While Apple ported its OS X to ARM in 2007 for the iPhone, Microsoft didn’t even realize this was important until 2010, when it first announced a Two Year Plan to deliver a version of Windows 8 capable of running on ARM. It’s now bringing this to market more than five years after Apple.

The development of ARM was so important that that back in 2006, when cnet.co.uk reviewed a new Samsung Q1 (a second generation Microsoft “UltraMobile PC” product based on an x86 Intel chip required to run the “full Windows”) against the 1997 Apple Newton MessagePad 2000, it awarded the decade old Newton as the overall winner, in large part due of the superior mobile characteristics of the ARM-based Newton.

Microsoft wasn’t a decade early in tablets. It was more than a decade late in 2000! And ten years later, it would continue to lag Apple by years in the whole recognition of how important ARM was. How does a person who writes for “Business Insider” not know this?

Gates bought Apple technology just to catch up

Not only was Microsoft very late to the 90s Tablet Party, but it had also directly benefitted from Apple’s previous work in the field (and not just in relation to ARM).

In 1998, Microsoft broadly licensed technology from General Magic, a tablet engineering startup that originated within Apple in 1990, was spun off, and eight years later transferred much of its technology to Microsoft before Paul Allen bought up most of its patents in its 2002 going out of business sale.

General Magic was a hotbed of innovation that the Old Apple didn’t quite know what to do with. In 1990, the team was competing for attention within Apple with the Newton group, which effectively won. While Newton wasn’t wildly successful, it did ship a real product.

General Magic and its partners tried to, but once they were compared against the Newton (and in particular its handwritten recognition that the General Magic “Magic Cap” products lacked) the game was over; Apple’s first choice beat its second discarded one.

General Magic is where Tony Fadell rose to prominence before heading to Philips to work on Windows CE devices powered by Microsoft. Fadell had the idea for the iPod, which Philips wasn’t so interested in, so he brought it to Apple, which used the idea to destroy Microsoft’s aspirations of using Windows CE to monopolize music playback. That’s a strategy that Microsoft was intently focused on after repeatedly failing to find another use for its “Windows in name only” mobile OS.

Another guy who worked at General Magic: Andy Rubin, who after three years at Apple spent three years at General Magic before joining WebTV in 1995 (which was purchased and destroyed by Microsoft in the late 90s), then founded Danger in 1999 (purchased and destroyed by Microsoft in the late 2000s), and then founded Android in 2003 (purchased by Google in 2005 to destroy Microsoft).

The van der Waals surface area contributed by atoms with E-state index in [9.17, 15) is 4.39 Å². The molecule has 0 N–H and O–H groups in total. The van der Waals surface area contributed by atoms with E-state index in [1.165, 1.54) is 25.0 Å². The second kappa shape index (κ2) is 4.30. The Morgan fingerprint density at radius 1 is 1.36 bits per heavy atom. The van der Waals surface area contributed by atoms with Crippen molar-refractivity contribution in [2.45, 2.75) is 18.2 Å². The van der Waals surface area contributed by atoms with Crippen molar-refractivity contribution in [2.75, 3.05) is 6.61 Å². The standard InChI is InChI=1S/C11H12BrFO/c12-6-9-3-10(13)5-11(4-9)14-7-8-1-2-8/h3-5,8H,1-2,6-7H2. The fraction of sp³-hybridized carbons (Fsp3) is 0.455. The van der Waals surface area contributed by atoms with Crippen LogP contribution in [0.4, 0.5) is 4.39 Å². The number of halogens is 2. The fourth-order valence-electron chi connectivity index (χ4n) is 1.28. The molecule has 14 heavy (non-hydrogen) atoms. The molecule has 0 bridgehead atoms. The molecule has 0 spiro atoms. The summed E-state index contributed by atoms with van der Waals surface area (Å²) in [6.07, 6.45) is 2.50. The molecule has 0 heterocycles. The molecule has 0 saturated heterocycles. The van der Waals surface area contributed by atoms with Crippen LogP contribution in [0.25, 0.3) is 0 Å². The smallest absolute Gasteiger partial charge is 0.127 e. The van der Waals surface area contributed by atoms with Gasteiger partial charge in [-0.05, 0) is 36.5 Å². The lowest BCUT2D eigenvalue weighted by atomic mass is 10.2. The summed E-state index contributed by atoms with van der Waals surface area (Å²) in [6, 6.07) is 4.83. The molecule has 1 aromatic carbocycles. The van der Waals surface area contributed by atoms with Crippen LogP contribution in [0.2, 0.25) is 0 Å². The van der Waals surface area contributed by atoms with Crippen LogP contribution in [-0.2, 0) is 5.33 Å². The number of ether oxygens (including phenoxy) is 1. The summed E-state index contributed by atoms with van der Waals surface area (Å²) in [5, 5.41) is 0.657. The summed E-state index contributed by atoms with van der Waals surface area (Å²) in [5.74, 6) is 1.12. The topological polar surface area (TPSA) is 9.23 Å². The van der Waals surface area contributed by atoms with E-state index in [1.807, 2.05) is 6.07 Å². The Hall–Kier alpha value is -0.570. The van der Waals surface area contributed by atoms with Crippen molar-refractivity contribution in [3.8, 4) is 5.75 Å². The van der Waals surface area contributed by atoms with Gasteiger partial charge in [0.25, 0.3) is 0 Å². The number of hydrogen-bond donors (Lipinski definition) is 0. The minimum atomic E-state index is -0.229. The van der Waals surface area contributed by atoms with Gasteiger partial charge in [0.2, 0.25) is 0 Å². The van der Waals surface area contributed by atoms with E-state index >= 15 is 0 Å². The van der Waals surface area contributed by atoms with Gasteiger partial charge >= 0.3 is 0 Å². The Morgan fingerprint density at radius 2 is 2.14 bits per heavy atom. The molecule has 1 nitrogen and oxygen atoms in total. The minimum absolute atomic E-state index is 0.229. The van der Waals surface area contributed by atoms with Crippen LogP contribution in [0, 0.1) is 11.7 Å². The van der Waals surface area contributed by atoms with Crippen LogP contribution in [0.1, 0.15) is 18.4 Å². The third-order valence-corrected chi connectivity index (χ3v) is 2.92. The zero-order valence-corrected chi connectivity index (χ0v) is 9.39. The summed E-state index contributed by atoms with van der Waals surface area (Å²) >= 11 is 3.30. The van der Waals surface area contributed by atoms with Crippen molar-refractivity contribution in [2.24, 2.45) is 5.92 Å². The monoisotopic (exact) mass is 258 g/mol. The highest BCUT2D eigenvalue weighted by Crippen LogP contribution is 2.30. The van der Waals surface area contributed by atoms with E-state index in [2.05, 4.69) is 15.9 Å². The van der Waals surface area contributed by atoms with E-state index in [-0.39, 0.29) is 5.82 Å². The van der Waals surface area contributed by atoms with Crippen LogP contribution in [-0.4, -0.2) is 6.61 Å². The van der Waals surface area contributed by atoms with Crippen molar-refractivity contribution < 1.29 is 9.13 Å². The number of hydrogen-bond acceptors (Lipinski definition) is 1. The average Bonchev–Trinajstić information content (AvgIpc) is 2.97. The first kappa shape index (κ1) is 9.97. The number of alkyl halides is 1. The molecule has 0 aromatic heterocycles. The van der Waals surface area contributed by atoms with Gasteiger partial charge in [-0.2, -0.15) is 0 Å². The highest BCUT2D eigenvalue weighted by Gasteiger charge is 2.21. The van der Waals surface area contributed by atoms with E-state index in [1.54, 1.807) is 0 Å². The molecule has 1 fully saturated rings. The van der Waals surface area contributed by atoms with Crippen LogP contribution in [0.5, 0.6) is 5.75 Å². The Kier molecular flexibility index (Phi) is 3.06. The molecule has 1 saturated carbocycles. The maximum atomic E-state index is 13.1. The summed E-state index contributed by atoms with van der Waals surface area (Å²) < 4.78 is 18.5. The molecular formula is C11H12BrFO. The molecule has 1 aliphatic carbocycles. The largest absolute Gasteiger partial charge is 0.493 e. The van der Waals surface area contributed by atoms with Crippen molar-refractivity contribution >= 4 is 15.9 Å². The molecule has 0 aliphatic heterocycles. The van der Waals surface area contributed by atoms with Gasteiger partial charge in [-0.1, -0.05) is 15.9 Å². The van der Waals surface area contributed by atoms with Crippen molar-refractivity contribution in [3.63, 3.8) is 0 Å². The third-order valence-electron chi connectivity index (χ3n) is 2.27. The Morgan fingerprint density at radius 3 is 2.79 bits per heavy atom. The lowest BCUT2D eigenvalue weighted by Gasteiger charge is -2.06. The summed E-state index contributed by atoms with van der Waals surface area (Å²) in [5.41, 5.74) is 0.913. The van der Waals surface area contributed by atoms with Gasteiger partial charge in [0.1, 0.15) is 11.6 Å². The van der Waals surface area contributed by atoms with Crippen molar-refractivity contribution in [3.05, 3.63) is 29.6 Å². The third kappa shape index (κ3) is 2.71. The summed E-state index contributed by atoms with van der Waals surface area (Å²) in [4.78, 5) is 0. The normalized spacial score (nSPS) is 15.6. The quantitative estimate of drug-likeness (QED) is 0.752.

Andy Rubin, from Apple to Android

Rubin, at Google, is now trying hard to replicate Gates’ spectacular arrogance in pitting Apple’s technology against Apple while vilifying the original rather than according it a modicum of respect. Both Rubin and Gates are losing at this, if you count the game in dollars. Or in any other metric.

If “having the idea first” is so awesome, why were all of Microsoft’s products rip-offs?

I’m willing to bet Gates remembers the 90s better than I do, so it’s not exactly a misunderstanding of events that’s allowing him to now claim credit for thinking about the iPad 10 years earlier, when in reality he just bought Apple’s secondary team and failed to take it anywhere, the same way Microsoft also bought up WebTV and Danger and lots of other promising startups since the 1990s and did to them what Google is doing to promising startups today.

Yes, Bill Gates is lying about having invented the tablet, and he knows it. That’s why he leaves it up to ignorant journalists to pencil in the story from his broad, fictitious outline.

But even if you look at Gates’ actual, successful products, it’s hard to say they came from Gates’ brain. Windows? Please. The Xbox 360? It’s a PC version of the PlayStation. Windows NT he obtained from Digital, and so on.

Which there’s nothing wrong with, but you can’t then banter around how you actually had the idea for the iPad first, but couldn’t quite bring anything to market successfully because you only had the resources of the most powerful tech company on earth for a mere decade and a half leading up to it. Especially when you bought and or stole most of those ideas from the company you imply took your ideas and ran with them.

I mean, Mr. Gates, that’s quite below the stature of a man who ruled the PC with an iron fist for a decade and a half. Man up.